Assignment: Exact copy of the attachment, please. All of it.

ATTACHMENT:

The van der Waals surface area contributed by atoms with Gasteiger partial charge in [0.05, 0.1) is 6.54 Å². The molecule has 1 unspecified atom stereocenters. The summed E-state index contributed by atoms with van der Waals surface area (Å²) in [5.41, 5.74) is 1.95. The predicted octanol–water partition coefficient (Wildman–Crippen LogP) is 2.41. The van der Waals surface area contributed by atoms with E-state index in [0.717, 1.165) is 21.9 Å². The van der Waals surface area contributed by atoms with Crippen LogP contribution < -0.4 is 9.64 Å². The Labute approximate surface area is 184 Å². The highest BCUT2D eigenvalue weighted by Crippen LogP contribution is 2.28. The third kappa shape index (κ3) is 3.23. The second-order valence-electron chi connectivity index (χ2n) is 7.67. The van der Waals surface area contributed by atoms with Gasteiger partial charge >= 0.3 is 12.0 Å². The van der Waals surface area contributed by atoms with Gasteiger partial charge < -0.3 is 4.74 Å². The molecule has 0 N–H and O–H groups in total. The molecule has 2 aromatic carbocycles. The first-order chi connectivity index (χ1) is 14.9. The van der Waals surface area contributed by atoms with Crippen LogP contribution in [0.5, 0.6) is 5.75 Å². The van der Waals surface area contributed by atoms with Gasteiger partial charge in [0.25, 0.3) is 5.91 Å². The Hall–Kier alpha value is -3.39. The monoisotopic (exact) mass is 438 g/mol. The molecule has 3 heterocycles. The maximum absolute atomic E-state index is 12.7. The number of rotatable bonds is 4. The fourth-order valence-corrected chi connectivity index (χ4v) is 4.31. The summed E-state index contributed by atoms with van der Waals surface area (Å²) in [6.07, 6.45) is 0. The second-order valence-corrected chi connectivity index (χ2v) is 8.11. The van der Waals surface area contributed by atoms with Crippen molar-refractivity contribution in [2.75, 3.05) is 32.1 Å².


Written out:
The van der Waals surface area contributed by atoms with Gasteiger partial charge in [0.05, 0.1) is 6.54 Å². The molecule has 1 unspecified atom stereocenters. The summed E-state index contributed by atoms with van der Waals surface area (Å²) in [5.41, 5.74) is 1.95. The predicted octanol–water partition coefficient (Wildman–Crippen LogP) is 2.41. The van der Waals surface area contributed by atoms with E-state index in [0.717, 1.165) is 21.9 Å². The van der Waals surface area contributed by atoms with Crippen LogP contribution < -0.4 is 9.64 Å². The Labute approximate surface area is 184 Å². The highest BCUT2D eigenvalue weighted by Crippen LogP contribution is 2.28. The third kappa shape index (κ3) is 3.23. The second-order valence-electron chi connectivity index (χ2n) is 7.67. The van der Waals surface area contributed by atoms with Gasteiger partial charge >= 0.3 is 12.0 Å². The van der Waals surface area contributed by atoms with Gasteiger partial charge < -0.3 is 4.74 Å². The molecule has 0 N–H and O–H groups in total. The molecule has 2 aromatic carbocycles. The first-order chi connectivity index (χ1) is 14.9. The van der Waals surface area contributed by atoms with Crippen LogP contribution in [0.5, 0.6) is 5.75 Å². The van der Waals surface area contributed by atoms with Gasteiger partial charge in [0.25, 0.3) is 5.91 Å². The Hall–Kier alpha value is -3.39. The monoisotopic (exact) mass is 438 g/mol. The molecule has 3 heterocycles. The maximum absolute atomic E-state index is 12.7. The number of rotatable bonds is 4. The fourth-order valence-corrected chi connectivity index (χ4v) is 4.31. The summed E-state index contributed by atoms with van der Waals surface area (Å²) in [6.07, 6.45) is 0. The second-order valence-corrected chi connectivity index (χ2v) is 8.11. The van der Waals surface area contributed by atoms with Crippen molar-refractivity contribution in [2.75, 3.05) is 32.1 Å².